Wookiee Hut Cuisine presents:
Failed Fudge Fool
by SuSu, MaceVindaloo, MontanaCapo

There is a story of man who's home was overcome by floodwaters. A boat came to take him to safety, but he waved it off, declaring God would save him. The waves grew choppy and high, so that no small boats could risk crossing. Another boat, bigger and full of other refugees, came an hour later, but again, the man waved them off, telling them God would save him. Finally, the waters got so deep and so aggitated that no boats could get through and the man's body was half-swallowed by the rising tides. A helicopter came and floated a big basket right onto the water so he could climb in. As the liquid levels rose, the tide finally took him away and he died.

He had led a good and pious life, and went directly to Heaven. Once there, he lamented to God, "God, I trusted you to save me! Why did you not save me?" And, glowering, the Almighty replied, "What?!? I sent two boats and a helicopter!"

The passengers and crew of spaceboat "Serenity" laughed at the tale Shepherd Book was telling them. As usual, Captain Mal Reynolds — an firm athiest — didn't say anything, but he did smile.

As a rich, creamy mousse-like dessert was placed on the common table, Kaylee, the ship's engineer clapped her hands with glee, and called out, "Is there a moral to this tale? Does it have to do with the dessert?"

"Who cares?" mumbled Jayne, with his mouth full of the dessert, "Shepherd, this is awesome! What is it?"

"It's a lesson, Jayne," Book paused as he savored the confection. "Use what you're given, not what you expect. Like this delectable confection, called a 'fool,' it's an old Anglo tradition to mix fruit with cream to form a sort of poor man's mousse ..."

Simon looked into the dish, at the nuts on top and the smooth, sweet confection. "Fruit?" He couldn't see or taste any fruit.

River looked at her dessert, and without tasting it, declared, "It's the bad fudge. It broke its crunchy crysalises, now it's a creamy butterfly!" Then she savored the treat, as Book was doing.

The others had learned to ignore River's strange proclamations, but Zoe understood. "Shepherd, is this that weird fudge my husband tried to make? But it's so good! Now I know you're a man of God, this is an amazing save!"

Wash would have had a witty rejoinder, but he settled for taking an extra portion of the fool as compensation. He did, after all, provide the Shepherd with starting material. "Anyway," mulled Wash, as he licked the spoon cleaner, "if it wasn't for me, you won't have this wonderous recycled, recovered dessert. So you owe me!"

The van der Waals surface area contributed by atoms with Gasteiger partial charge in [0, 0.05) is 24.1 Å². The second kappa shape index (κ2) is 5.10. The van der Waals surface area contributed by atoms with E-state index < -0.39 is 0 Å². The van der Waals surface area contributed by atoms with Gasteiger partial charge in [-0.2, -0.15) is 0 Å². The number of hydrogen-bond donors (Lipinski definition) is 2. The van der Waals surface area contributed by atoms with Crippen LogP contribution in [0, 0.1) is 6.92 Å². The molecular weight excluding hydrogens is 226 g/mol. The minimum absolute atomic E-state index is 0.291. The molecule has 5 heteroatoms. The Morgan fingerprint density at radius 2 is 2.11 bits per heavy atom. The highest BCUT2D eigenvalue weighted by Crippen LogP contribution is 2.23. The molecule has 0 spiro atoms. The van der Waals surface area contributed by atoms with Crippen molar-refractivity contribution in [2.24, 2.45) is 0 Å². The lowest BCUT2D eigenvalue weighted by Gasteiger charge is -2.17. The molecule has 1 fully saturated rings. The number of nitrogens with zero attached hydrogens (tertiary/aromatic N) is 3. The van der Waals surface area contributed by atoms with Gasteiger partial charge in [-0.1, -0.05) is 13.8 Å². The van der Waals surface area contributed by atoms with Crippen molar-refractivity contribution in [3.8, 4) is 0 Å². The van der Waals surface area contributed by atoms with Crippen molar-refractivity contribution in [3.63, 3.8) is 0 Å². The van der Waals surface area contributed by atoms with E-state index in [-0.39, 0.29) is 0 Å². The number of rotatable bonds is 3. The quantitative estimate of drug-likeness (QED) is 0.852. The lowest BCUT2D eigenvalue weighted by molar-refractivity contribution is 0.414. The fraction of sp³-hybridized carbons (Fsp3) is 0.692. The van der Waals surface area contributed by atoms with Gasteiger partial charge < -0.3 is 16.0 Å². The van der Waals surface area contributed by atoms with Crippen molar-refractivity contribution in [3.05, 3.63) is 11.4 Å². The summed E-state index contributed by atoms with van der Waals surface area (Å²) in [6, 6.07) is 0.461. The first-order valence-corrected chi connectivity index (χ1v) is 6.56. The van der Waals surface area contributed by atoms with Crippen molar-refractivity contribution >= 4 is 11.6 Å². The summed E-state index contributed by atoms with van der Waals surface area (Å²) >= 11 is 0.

Failed Maple Fudge
  • 8 tablespoons / 1 stick / 115 g / 4 oz butter
  • 10 oz / 280 g marshmallows
  • ½ teaspoon salt
  • 1 cups brown sugar
  • 1 cup B-grade pure maple syrup
  • 1 cups pecans, coarsely chopped
Prepare an 8" x 8" (20 cm x 20 cm) square pan by lining it with parchment, making sure the paper overlaps the sides of the pan, so you can pull the fudge out easily afterward. Butter the parchment, and set aside.

In a heavy-bottomed pot, melt the butter. Add the marshmallows and stir over medium low heat till melted. Add salt, sugar, and maple syrup, then heat to 234° to 240°F (112° to 115°C). Place in an icebath, stirring to cool. When it starts to thicken, add the pecans. Pour into the prepared parchment-lined pan and allow to set.

It may not set, of course ... If it does, cut into 2" x 2" (5 cm x 5 cm) squares. Makes 16. If it doesn't set, drizzle it over cake or ice cream as a caramely sauce, or make a fool out of it!

    Failed Fudge Fool
  • any failed fudge batch, about 2 cups worth (failed, grainy, sticky, or leftover fudge or any meltable type of candy bar combo would work, too)
  • 2 cups cream, chilled and divided
  • 2 cups non-dairy whipped topping, chilled
In a saucepan, break up the failed fudge and add 1 cup of cream. Heat it slowly, stirring to dissolve the fudge into the cream. It can come to a boil, but don't let it boil for too long, or it'll boil out of the pot and make a huge mess.

If desired, strain to remove inclusions like nuts, etc. Reserve these: place on a piece of parchment paper in one layer, to let them dry out a bit. Place the inclusions in the refrigerator if you prefer.

Prepare an ice bath — half-fill a large bowl with ice, and barely cover with cold water. Place an equal-sized or smaller bowl over the ice water. Pour the hot, dissolved fudge mixture into the inside bowl, and stir till the mixture is cold. Mix in the whipped topping, folding it in to keep it smooth.

In a chilled bowl, beat the remaining cream. Fold it into the cold fudge mixture.

Carefully pour or scoop the mixture into wine glasses or some other individual serving cup. Cover with plastic wrap, not touching the surface. Chill in the refrigerator overnight. If desired, sprinkle with the reserved inclusions before the final chilling, or before serving.

Serves 8 to 10.

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